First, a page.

Side Effects May Occur: My doctor changed my meds recently. He pulled the Wellbutrin and put me on Zyprexa because I’ve been coping with a little bit of depression. This time of year, as the weather is reaching its zenith in these parts, I almost always get depressed. It’s like an opposite seasonal disorder. Anyway, I’m about 10-11 days into it and while the tiredness is getting better, I just feel exhausted so much of the time, especially the first half of the day. It’s supposed to take around two weeks to disappear. I guess the good news is I’m not depressed, but the bad news is I feel stoned most of the day. I just don’t understand how I took stuff recreationally 20 years ago to feel this way on purpose. I guess it’s numbing and that’s what I wanted.

Oh, Canada: In the statistics for this website, which is about 10 months old now, Canada has always come in at a distant third place for visitors and page views, far after the US and UK. Some weeks, India beats Canada. Over the last half of last week, Canada was doing triple the visits of the United States, often accounting for 80% of the traffic, which has been up lately. I have absolutely no idea why this is happening. It’s not resulting in better sales in Canada of my book. I’m getting the same number of queries for my peer support website. Something is going on in the Great White North.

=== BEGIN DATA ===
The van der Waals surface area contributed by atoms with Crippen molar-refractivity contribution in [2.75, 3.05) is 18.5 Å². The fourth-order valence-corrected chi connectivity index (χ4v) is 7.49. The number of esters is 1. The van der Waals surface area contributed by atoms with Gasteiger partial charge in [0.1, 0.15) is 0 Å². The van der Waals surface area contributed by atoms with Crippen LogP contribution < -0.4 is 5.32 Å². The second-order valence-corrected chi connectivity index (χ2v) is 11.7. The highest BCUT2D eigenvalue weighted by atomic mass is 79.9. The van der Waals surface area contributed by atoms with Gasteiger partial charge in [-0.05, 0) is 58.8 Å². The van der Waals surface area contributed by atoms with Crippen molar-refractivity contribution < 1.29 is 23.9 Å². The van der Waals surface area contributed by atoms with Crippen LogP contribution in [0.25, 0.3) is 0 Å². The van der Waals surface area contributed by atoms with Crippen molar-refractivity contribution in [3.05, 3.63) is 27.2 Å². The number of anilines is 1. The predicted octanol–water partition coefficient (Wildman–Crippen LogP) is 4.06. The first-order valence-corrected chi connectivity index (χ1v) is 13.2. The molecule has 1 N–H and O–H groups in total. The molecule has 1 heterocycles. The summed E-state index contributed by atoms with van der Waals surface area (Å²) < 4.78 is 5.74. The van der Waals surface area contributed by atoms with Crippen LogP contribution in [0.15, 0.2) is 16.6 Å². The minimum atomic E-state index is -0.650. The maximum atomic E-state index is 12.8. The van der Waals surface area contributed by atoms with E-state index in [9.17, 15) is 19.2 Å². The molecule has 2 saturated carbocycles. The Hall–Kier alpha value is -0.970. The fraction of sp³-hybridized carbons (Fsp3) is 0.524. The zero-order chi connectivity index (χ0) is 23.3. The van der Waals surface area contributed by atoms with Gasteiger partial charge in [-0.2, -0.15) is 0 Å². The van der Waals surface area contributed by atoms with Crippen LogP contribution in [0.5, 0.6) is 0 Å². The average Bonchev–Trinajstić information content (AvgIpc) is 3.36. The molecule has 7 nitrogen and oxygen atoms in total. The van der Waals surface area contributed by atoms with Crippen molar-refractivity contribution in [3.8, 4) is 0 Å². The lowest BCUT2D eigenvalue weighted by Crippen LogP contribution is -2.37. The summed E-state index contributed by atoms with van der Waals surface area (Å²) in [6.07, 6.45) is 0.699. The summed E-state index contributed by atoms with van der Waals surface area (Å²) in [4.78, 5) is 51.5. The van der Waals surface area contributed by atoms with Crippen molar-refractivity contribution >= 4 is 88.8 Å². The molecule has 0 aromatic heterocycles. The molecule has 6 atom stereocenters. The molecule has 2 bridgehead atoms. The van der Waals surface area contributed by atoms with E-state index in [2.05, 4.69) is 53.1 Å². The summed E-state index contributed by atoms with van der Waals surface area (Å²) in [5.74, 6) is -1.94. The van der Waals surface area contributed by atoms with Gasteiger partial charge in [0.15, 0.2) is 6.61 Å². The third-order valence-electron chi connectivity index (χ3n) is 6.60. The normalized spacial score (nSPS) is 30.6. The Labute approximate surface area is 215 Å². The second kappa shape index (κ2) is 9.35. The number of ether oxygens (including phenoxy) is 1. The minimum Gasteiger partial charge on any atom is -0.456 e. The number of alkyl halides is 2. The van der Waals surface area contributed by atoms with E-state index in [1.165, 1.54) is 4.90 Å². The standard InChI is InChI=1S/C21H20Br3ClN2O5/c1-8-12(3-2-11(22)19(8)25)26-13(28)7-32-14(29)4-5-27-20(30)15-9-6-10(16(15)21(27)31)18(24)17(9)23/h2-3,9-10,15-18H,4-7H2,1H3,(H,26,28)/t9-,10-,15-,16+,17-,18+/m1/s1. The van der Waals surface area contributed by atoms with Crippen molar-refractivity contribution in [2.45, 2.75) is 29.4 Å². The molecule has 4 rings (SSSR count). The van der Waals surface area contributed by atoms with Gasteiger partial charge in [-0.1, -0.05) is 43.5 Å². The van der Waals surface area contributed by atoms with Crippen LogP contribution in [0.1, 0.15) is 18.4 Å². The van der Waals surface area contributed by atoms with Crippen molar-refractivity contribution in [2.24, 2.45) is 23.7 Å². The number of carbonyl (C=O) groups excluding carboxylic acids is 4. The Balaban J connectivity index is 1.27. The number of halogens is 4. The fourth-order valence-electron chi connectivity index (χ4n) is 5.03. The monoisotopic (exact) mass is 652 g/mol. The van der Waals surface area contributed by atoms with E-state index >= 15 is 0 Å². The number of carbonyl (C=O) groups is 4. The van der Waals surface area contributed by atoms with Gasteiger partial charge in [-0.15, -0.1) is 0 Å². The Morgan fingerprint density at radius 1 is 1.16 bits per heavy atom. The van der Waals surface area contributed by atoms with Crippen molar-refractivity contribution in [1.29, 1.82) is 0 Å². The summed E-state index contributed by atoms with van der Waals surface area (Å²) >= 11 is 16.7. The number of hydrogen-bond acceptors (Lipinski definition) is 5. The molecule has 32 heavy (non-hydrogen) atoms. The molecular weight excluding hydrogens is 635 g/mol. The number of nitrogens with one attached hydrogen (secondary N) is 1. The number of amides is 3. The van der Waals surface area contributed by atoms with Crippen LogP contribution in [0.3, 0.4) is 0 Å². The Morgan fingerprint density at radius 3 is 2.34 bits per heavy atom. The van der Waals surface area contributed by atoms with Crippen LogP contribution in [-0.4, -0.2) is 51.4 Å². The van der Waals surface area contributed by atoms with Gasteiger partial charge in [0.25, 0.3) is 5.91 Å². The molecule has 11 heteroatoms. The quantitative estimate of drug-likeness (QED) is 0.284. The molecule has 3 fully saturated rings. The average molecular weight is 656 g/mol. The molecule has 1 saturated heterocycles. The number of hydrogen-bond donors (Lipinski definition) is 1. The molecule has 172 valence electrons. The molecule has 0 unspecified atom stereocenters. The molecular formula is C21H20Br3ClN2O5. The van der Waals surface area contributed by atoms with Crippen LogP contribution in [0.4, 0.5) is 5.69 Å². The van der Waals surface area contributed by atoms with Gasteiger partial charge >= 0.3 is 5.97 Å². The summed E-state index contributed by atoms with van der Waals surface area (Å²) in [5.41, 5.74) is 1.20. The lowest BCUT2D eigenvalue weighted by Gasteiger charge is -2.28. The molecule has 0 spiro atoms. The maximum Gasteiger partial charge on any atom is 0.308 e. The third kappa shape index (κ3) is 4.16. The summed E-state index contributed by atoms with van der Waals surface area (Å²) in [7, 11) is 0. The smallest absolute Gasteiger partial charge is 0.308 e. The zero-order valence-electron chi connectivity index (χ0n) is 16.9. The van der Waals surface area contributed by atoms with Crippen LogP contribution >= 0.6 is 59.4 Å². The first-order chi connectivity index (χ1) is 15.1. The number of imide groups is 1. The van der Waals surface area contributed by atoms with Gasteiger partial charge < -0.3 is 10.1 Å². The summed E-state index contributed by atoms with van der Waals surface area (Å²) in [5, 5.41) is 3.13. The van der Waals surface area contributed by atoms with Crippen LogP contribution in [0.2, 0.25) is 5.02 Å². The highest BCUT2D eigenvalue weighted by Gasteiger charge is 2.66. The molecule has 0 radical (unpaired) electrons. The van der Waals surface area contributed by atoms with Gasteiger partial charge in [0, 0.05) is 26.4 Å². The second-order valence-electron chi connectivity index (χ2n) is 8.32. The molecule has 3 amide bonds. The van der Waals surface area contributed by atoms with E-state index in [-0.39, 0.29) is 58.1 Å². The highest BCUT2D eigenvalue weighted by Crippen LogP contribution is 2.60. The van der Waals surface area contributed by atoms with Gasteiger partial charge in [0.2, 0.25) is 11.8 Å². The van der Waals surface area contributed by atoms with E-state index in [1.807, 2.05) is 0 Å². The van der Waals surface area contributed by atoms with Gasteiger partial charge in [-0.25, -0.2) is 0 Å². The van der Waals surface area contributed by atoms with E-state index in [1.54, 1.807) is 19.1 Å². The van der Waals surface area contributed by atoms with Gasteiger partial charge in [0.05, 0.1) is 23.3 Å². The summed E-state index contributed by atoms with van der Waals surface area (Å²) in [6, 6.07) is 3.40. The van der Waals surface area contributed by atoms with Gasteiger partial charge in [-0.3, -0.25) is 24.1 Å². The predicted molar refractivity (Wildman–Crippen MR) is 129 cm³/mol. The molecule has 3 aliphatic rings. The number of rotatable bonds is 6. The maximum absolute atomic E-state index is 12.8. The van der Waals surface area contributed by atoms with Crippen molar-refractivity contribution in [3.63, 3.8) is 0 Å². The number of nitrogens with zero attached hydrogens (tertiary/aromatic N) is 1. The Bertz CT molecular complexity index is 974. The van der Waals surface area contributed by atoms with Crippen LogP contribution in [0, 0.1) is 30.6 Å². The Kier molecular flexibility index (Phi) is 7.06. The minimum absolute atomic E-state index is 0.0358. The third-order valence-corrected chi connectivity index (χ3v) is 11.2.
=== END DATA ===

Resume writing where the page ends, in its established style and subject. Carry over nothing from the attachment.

The Fallout of Coping With Betrayal: As many know, I’m working on a book with a professional therapist about pornography addiction geared at the female partners of male addicts. I’ve found many sites run by them on the Internet and talk to many as part of my peer counseling efforts. It’s amazing how differently addiction can hit a wife or girlfriend. Some immediately view it as an illness and work to help their loved one get help. Others view it as the ultimate betrayal and years later are still trying to come to terms with it. I discussed this with my therapist the other day. She said that there are some betrayal trauma recovery patients who she believes will just never get over it, the way that a small percentage of people just never get over the death of someone super-close to them. And “get over it” can be a catch-all term, of course, but she’s talking about being able to live a healthy life and move on to a place where your day-to-day activities are largely back to normal. The hurt will always be there, but the human spirit as a will to survive…except when it doesn’t. Now I’m debating whether to put this in the book or not. Saying, “It’s possible you’re in the super-minority who never get over this” seems unhelpful, but if that’s what happens, is ignoring it a healthier option?